But WoW isn’t about that. WoW just pretends to be, by giving you +1 more agility on your items every two months. Your character may have improved, but you have not. If you think owning an item is rewarding, print out your own achievements and items, and pin them to your wall. They are more real than the ones in the game. But you’d just feel silly, because you have not earned it. But WoW cleverly hides the fact that there are very few challenges (Arena PVP, Hard modes) and everything else just pretends to be. Earning an item in WoW is easier than walking to your kitchen and getting yourself a glass of water, it just takes a bit more time.

    What WoW really is, is TV: You can watch it without paying attention, or thinking. If you enjoy TV, you can enjoy WoW. But it’s not the *game* that’s pulling you in.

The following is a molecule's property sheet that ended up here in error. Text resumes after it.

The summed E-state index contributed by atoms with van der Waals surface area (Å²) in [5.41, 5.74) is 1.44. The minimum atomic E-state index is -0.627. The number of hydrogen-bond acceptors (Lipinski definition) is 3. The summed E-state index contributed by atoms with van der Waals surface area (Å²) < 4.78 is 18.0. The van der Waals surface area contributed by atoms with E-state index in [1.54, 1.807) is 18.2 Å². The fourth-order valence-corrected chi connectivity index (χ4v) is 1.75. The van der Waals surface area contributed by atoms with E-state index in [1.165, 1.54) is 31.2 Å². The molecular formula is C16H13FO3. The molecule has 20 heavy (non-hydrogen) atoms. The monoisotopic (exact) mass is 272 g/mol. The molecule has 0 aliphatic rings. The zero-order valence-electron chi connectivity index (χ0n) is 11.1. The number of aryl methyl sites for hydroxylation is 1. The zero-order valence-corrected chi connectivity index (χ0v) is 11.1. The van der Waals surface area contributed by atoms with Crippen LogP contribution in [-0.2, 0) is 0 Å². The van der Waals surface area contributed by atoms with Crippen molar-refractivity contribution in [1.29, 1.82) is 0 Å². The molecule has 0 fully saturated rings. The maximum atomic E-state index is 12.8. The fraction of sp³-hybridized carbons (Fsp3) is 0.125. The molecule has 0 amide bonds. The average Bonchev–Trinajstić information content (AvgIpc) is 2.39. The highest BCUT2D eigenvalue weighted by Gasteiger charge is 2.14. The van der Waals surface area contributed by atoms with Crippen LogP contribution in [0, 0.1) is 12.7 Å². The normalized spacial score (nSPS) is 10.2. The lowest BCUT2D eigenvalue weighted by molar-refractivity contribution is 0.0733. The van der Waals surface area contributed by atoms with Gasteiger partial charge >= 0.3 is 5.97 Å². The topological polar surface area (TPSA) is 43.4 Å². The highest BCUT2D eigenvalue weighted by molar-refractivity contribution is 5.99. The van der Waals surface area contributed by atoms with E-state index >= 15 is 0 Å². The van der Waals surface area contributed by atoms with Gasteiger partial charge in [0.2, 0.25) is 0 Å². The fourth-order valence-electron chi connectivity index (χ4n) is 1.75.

And lastly, you make a very good point yourself: You list activities which are not playing the game as being fun, such as creating guides (which is teaching, and teaching is one of the best ways to learn) or writing prose. You don’t need to grind seven hundred skeletons to do these things, they are fun in and of themselves.

    I cannot convince you, I can only teach you what’s going on. There is nothing that I can say that invalidates your opinion. I can only explain to you that you have not thought this through yet. Or have you written “+10 awesome” on your keyboard by now, and felt good about owning it? If owning imaginary +x items were fun, why didn’t you do it? ;)

  17. Nemo121 says:

    Steampunk, alternate WW2 timeline.

    This would account for the desire to allow for visually customisable units galore… and goggles, lots and lots of goggles. ;-)